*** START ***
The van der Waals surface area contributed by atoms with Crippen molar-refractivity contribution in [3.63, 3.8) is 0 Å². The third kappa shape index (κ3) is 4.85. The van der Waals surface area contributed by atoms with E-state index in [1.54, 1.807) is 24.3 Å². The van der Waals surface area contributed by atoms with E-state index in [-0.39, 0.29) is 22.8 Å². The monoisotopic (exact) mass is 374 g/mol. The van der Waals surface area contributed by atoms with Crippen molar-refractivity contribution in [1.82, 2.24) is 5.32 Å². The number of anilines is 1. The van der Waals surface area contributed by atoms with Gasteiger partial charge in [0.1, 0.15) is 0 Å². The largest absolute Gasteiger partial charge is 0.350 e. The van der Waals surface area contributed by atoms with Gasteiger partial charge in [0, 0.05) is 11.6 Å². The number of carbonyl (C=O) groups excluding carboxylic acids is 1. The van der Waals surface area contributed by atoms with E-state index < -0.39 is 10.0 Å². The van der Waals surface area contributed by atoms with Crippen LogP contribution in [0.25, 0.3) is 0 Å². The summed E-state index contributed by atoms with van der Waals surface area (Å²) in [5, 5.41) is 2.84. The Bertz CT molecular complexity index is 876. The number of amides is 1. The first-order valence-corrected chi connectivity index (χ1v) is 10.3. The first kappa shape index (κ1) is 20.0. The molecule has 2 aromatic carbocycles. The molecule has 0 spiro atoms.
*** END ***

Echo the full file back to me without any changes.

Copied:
The van der Waals surface area contributed by atoms with Crippen molar-refractivity contribution in [3.63, 3.8) is 0 Å². The third kappa shape index (κ3) is 4.85. The van der Waals surface area contributed by atoms with E-state index in [1.54, 1.807) is 24.3 Å². The van der Waals surface area contributed by atoms with E-state index in [-0.39, 0.29) is 22.8 Å². The monoisotopic (exact) mass is 374 g/mol. The van der Waals surface area contributed by atoms with Crippen molar-refractivity contribution in [1.82, 2.24) is 5.32 Å². The number of anilines is 1. The van der Waals surface area contributed by atoms with Gasteiger partial charge in [0.1, 0.15) is 0 Å². The largest absolute Gasteiger partial charge is 0.350 e. The van der Waals surface area contributed by atoms with Gasteiger partial charge in [0, 0.05) is 11.6 Å². The number of carbonyl (C=O) groups excluding carboxylic acids is 1. The van der Waals surface area contributed by atoms with E-state index < -0.39 is 10.0 Å². The van der Waals surface area contributed by atoms with Crippen LogP contribution in [0.25, 0.3) is 0 Å². The summed E-state index contributed by atoms with van der Waals surface area (Å²) in [5, 5.41) is 2.84. The Bertz CT molecular complexity index is 876. The number of amides is 1. The first-order valence-corrected chi connectivity index (χ1v) is 10.3. The first kappa shape index (κ1) is 20.0. The molecule has 2 aromatic carbocycles. The molecule has 0 spiro atoms.